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The Review: Rodney Scott's BBQ

The Review: Rodney Scott's BBQ
June 2017

1011 King St.
(843) 990-9535

I’ve heard people say / Too much of anything Is not good for you, baby, / But I don’t know about that…

The lyrics of "Can’t Get Enough of Your Love, Baby" by ’70s crooner Barry White ring true moments after my indulgent rendezvous with a ribeye sandwich (more on that later).

Love. The word rolls off pitmaster Rodney Scott’s tongue with frequency. In interviews leading up to the grand opening of Scott’s eponymous solo venture, he promised to “bring the love” to customers, and perhaps to grow his brand and “spread the love.” When pressed to divulge any secret recipes, he jovially responds that the ingredients in his fried catfish, cracklins, sauce, and dry rub, respectively, are “magic dust,” “a little love,” “some other love,” and “a whole lotta love.”

And a little of Scott’s love goes a long way. I witnessed this personally a few years back, when I volunteered to help serve his famous pulled pork to the masses at Palmetto Bluff’s annual Music to Your Mouth food festival. All day, I watched Scott transfer wedges of split hickory and oak by the shovelful to a nearby pit, where a hog lay atop wire caging. When evening came, Scott flipped the beast (a well choreographed, two-man job). He then dusted it with seasonings and mopped it with fiery sauce that seeped deeply into muscle, infusing the meat with his signature blend of spice and tang. At service time, Scott swiftly hand-pulled glistening strands, strips, and nuggets for each awaiting plate.

It used to be that in order to experience Scott’s ’cue, you either had to fork out some cash for a food festival like that or make the 90-minute pilgrimage northeast of Charleston to rural Hemingway, South Carolina, where the Scott family has been pulling pork at Scott’s BBQ for more than three decades. Rodney smoked his first hog when he was 11, chopping down neighboring oak and hickory trees for wood. Now his father and eldest son keep those fires burning, while Scott flies solo.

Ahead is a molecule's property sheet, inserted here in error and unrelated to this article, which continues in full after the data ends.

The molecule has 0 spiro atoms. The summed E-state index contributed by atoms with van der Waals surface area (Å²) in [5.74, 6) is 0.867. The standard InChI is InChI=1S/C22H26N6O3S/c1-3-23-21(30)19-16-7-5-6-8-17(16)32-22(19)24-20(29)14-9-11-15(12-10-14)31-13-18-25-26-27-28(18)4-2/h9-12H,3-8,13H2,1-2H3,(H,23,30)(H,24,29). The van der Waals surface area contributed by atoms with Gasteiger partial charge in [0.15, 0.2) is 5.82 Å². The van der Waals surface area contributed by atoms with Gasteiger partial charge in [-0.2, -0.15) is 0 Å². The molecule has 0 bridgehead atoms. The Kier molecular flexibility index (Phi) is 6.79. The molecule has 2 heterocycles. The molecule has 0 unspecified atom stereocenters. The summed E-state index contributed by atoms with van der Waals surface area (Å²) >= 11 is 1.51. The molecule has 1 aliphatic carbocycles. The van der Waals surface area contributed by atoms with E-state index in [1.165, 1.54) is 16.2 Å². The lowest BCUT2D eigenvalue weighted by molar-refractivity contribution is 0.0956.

Of course, nothing can match the authenticity of the original, where half the fun lies in its total lack of pretense: the floor of broken-down cardboard boxes, the church pews on the front porch, the growl of motorcycles pulling into the gravel lot. Rodney Scott’s BBQ in Charleston, by contrast, brandishes minimalist lines and slick logos. Here, you’re much more likely to hear the sputtering of a scooter than the reverb of a pickup truck.

Yet Hemingway echoes in the turquoise trim on doorways and picnic tables. Cantilevered state-of-the-art smoke pits have seen round-the-clock operation since Scott opened his doors in early February, and already the pit room feels cloaked in its own authenticity. Smoke wafts through a screen on the sidewalk, luring passersby who peer in and strike up conversations with the pit crew. Longtime friends from Hemingway deliver hogs twice a week, fist-bumping their hellos.

The mood is communal. Construction workers stand in line with bow-tied attorneys. Plumbers kindly make room at the picnic tables for fashionable tourists from New York. Inside at the long community table, a mother wipes sparerib sauce from her son’s fingers next to an elderly couple polishing off creamy banana pudding. Black and white, old and young, local and not, it seems barbecue brings everyone together.

Scott’s menu riffs on classics, packing heat where you least expect it. His hushpuppies come laced with onion and a surprising kick of what I’m guessing is cayenne. He works spice into crisp coleslaw. There’s extra bite to his fried catfish sandwich and a solid dose of pepper in his collard greens. Cracklins (deep fried pork skins) are downright fiery. Maybe he wants us to sweat a little. I respect that.

On the mellower side, baked beans come with just enough brown sugar to not be overly sweet, while the mac-n-cheese is classic, down-home goodness. A novel twist on shrimp and grits is Scott’s “pork & grits,” a smoky, satisfying dish with a hint of what tastes like Scott’s vinegar-pepper sauce—either that or pork drippings, but let’s just call it love.

For me, the pithouse standout is the ribeye sandwich, a nod to Scott’s Philadelphia birthplace (he was a year old when his family moved to Hemingway) that’s better than any Philly cheesesteak I’ve ever tasted. Scott marinates his ribeye and slow-smokes it to perfection, slices it exquisitely thin, then finishes it off on the flattop before piling the meat high on a bun and smothering it in melted white cheddar and ringlets of caramelized onion.

I ordered the sandwich to-go, intending to eat it at home, but the aroma of smoky loin meat was more than I could handle. Slowing my car at the railroad tracks on Huger Street, I told myself, “Just one bite,” and sank my teeth in. I’m sure I must have groaned a baritone worthy of Barry White himself. Thank you, Rodney Scott, for bringing us the love.

The Draw: Authentic slow-smoked pulled pork barbecue with all the fixins
The Drawback: Long lines (but they move quickly) and food coma
Don’t Miss: Ribeye sandwich
Price: $9-$24